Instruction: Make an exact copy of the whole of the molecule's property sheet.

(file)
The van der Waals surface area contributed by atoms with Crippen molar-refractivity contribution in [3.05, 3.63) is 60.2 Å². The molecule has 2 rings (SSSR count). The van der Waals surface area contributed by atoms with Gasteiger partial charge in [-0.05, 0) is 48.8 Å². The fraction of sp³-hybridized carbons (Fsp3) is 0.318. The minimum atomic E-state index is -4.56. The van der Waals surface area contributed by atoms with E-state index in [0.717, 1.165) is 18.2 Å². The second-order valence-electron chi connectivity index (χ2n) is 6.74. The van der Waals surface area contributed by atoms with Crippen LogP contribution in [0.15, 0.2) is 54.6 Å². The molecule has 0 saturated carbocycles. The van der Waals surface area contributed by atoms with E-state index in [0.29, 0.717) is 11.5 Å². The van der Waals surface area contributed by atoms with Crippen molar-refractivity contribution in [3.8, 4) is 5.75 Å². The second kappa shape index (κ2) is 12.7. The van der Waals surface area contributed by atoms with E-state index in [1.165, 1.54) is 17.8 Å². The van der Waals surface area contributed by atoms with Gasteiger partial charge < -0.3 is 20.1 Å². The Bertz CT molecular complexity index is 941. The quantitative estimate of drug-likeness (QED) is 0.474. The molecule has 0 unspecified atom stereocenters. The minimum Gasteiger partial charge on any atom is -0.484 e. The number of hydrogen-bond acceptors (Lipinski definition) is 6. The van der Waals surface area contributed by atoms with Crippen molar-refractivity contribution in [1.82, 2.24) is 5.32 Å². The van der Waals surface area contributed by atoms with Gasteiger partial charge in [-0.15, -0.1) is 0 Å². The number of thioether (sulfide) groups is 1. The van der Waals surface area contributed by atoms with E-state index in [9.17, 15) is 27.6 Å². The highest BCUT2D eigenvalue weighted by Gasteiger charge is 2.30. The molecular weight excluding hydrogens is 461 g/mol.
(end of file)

The van der Waals surface area contributed by atoms with Crippen molar-refractivity contribution in [3.05, 3.63) is 60.2 Å². The molecule has 2 rings (SSSR count). The van der Waals surface area contributed by atoms with Gasteiger partial charge in [-0.05, 0) is 48.8 Å². The fraction of sp³-hybridized carbons (Fsp3) is 0.318. The minimum atomic E-state index is -4.56. The van der Waals surface area contributed by atoms with E-state index in [0.717, 1.165) is 18.2 Å². The second-order valence-electron chi connectivity index (χ2n) is 6.74. The van der Waals surface area contributed by atoms with Crippen LogP contribution in [0.15, 0.2) is 54.6 Å². The molecule has 0 saturated carbocycles. The van der Waals surface area contributed by atoms with E-state index in [0.29, 0.717) is 11.5 Å². The van der Waals surface area contributed by atoms with Crippen molar-refractivity contribution in [3.8, 4) is 5.75 Å². The second kappa shape index (κ2) is 12.7. The van der Waals surface area contributed by atoms with E-state index in [1.165, 1.54) is 17.8 Å². The van der Waals surface area contributed by atoms with Gasteiger partial charge < -0.3 is 20.1 Å². The Bertz CT molecular complexity index is 941. The quantitative estimate of drug-likeness (QED) is 0.474. The molecule has 0 unspecified atom stereocenters. The minimum Gasteiger partial charge on any atom is -0.484 e. The number of hydrogen-bond acceptors (Lipinski definition) is 6. The van der Waals surface area contributed by atoms with Crippen molar-refractivity contribution in [1.82, 2.24) is 5.32 Å². The van der Waals surface area contributed by atoms with Gasteiger partial charge in [-0.15, -0.1) is 0 Å². The number of thioether (sulfide) groups is 1. The van der Waals surface area contributed by atoms with E-state index in [9.17, 15) is 27.6 Å². The highest BCUT2D eigenvalue weighted by Gasteiger charge is 2.30. The molecular weight excluding hydrogens is 461 g/mol.